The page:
Post-war intelligence service recruited mass-murdering Nazi

The fledgling post-war German secret service hired and trained a Nazi wanted for more than 90,000 murders, contracting him to infiltrate Castro’s Cuba, according to newly released documents.

Post-war intelligence service recruited mass-murdering Nazi
Photo: DPA

Walther Rauff was a senior SS man who had led the working group which developed the mobile gas chamber – converted trucks which killed the people in the back with engine exhaust fumes. They were taken to concentration camps through Germany, Poland and Ukraine.

The newly created Bundesnachrichtendienst (BND), West Germany’s federal intelligence service hired him in 1958, even though he never made a secret of his past, according to the documents seen by Der Spiegel magazine.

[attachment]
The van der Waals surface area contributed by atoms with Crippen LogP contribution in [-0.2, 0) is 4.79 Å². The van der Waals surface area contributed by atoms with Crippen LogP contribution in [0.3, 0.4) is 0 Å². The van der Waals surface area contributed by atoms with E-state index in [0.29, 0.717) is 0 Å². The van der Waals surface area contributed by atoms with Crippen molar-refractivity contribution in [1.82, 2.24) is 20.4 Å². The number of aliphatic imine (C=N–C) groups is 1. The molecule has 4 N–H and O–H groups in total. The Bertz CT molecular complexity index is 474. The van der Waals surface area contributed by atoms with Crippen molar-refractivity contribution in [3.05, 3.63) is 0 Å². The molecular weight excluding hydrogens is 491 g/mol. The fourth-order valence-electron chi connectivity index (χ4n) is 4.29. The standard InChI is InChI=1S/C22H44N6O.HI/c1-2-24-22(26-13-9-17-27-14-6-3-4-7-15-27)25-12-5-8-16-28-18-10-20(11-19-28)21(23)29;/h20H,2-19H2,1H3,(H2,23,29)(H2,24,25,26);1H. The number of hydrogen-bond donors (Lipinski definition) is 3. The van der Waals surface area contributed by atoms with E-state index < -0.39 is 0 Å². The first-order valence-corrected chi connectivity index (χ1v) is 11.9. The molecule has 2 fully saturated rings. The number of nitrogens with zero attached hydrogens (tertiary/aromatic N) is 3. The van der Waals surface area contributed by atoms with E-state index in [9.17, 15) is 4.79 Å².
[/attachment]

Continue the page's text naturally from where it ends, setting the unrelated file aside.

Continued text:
The recruitment of Rauff was, “in no way politically or morally defensible,” said head of the BND’s history research group, Bodo Hechelhammer.

Rauf had fled an Allied prisoner camp after the end of the war and ended up in Chile, where a fellow former SS man Rudolf Oebsger-Röder contacted him on behalf of the BND.

He received generous payments to his work, which took him through South America, although the results were apparently disappointing – in 1962 his monthly payment was halved as he had not succeeded in opening intelligence avenues in Castro’s Cuba, the documents show.

By this time German justice department investigators had caught up with him and by the end of the year he had been arrested by Chilean police ready for extradition.

Yet he never had to stand trial for his crimes – murder charges had a 15-year- statute of limitations in Chile at the time and so after a few months in custody, he was again a free man.

He died in Chile 1984 aged 77, having never been held to account for his actions, Der Spiegel reported on Sunday that some of those at his funeral called ‘Heil Hitler’ at his funeral.

The release of the papers documenting the shameful use of such a criminal by the BND has been driven by the service’s head Ernst Uhrlau.

The Local/hc

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